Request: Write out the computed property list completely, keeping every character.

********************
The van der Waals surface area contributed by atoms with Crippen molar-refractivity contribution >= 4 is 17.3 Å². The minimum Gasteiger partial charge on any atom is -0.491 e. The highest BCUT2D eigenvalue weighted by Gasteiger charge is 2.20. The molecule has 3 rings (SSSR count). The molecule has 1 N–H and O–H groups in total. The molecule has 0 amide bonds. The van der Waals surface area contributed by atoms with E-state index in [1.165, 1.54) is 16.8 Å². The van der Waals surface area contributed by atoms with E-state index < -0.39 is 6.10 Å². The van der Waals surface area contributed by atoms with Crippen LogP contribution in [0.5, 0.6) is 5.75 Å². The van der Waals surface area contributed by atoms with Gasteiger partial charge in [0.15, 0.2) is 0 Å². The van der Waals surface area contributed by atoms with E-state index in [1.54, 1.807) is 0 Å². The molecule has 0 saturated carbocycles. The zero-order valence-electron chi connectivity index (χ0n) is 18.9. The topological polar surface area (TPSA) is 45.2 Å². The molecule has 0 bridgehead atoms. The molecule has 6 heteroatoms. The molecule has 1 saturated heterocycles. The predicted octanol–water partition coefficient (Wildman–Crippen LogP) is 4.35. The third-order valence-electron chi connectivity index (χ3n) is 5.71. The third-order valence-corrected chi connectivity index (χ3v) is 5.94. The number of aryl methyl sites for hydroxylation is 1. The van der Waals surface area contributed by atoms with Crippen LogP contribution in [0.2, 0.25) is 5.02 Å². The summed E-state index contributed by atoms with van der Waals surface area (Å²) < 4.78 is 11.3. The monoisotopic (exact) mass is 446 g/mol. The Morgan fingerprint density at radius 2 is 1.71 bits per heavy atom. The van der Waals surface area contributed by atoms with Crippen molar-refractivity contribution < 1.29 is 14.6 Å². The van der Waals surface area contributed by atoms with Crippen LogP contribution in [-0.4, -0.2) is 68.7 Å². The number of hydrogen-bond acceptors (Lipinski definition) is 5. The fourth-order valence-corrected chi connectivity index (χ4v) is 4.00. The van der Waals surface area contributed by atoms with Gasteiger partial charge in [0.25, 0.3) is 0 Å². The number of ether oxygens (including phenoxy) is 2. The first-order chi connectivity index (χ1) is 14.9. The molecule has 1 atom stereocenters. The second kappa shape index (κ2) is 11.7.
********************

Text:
The van der Waals surface area contributed by atoms with Crippen molar-refractivity contribution >= 4 is 17.3 Å². The minimum Gasteiger partial charge on any atom is -0.491 e. The highest BCUT2D eigenvalue weighted by Gasteiger charge is 2.20. The molecule has 3 rings (SSSR count). The molecule has 1 N–H and O–H groups in total. The molecule has 0 amide bonds. The van der Waals surface area contributed by atoms with E-state index in [1.165, 1.54) is 16.8 Å². The van der Waals surface area contributed by atoms with E-state index < -0.39 is 6.10 Å². The van der Waals surface area contributed by atoms with Crippen LogP contribution in [0.5, 0.6) is 5.75 Å². The van der Waals surface area contributed by atoms with Gasteiger partial charge in [0.15, 0.2) is 0 Å². The van der Waals surface area contributed by atoms with E-state index in [1.54, 1.807) is 0 Å². The molecule has 0 saturated carbocycles. The zero-order valence-electron chi connectivity index (χ0n) is 18.9. The topological polar surface area (TPSA) is 45.2 Å². The molecule has 0 bridgehead atoms. The molecule has 6 heteroatoms. The molecule has 1 saturated heterocycles. The predicted octanol–water partition coefficient (Wildman–Crippen LogP) is 4.35. The third-order valence-electron chi connectivity index (χ3n) is 5.71. The third-order valence-corrected chi connectivity index (χ3v) is 5.94. The number of aryl methyl sites for hydroxylation is 1. The van der Waals surface area contributed by atoms with Crippen LogP contribution in [0.2, 0.25) is 5.02 Å². The summed E-state index contributed by atoms with van der Waals surface area (Å²) < 4.78 is 11.3. The monoisotopic (exact) mass is 446 g/mol. The Morgan fingerprint density at radius 2 is 1.71 bits per heavy atom. The van der Waals surface area contributed by atoms with Crippen molar-refractivity contribution < 1.29 is 14.6 Å². The van der Waals surface area contributed by atoms with Crippen LogP contribution in [-0.4, -0.2) is 68.7 Å². The number of hydrogen-bond acceptors (Lipinski definition) is 5. The fourth-order valence-corrected chi connectivity index (χ4v) is 4.00. The van der Waals surface area contributed by atoms with Gasteiger partial charge in [0.25, 0.3) is 0 Å². The number of ether oxygens (including phenoxy) is 2. The first-order chi connectivity index (χ1) is 14.9. The molecule has 1 atom stereocenters. The second kappa shape index (κ2) is 11.7.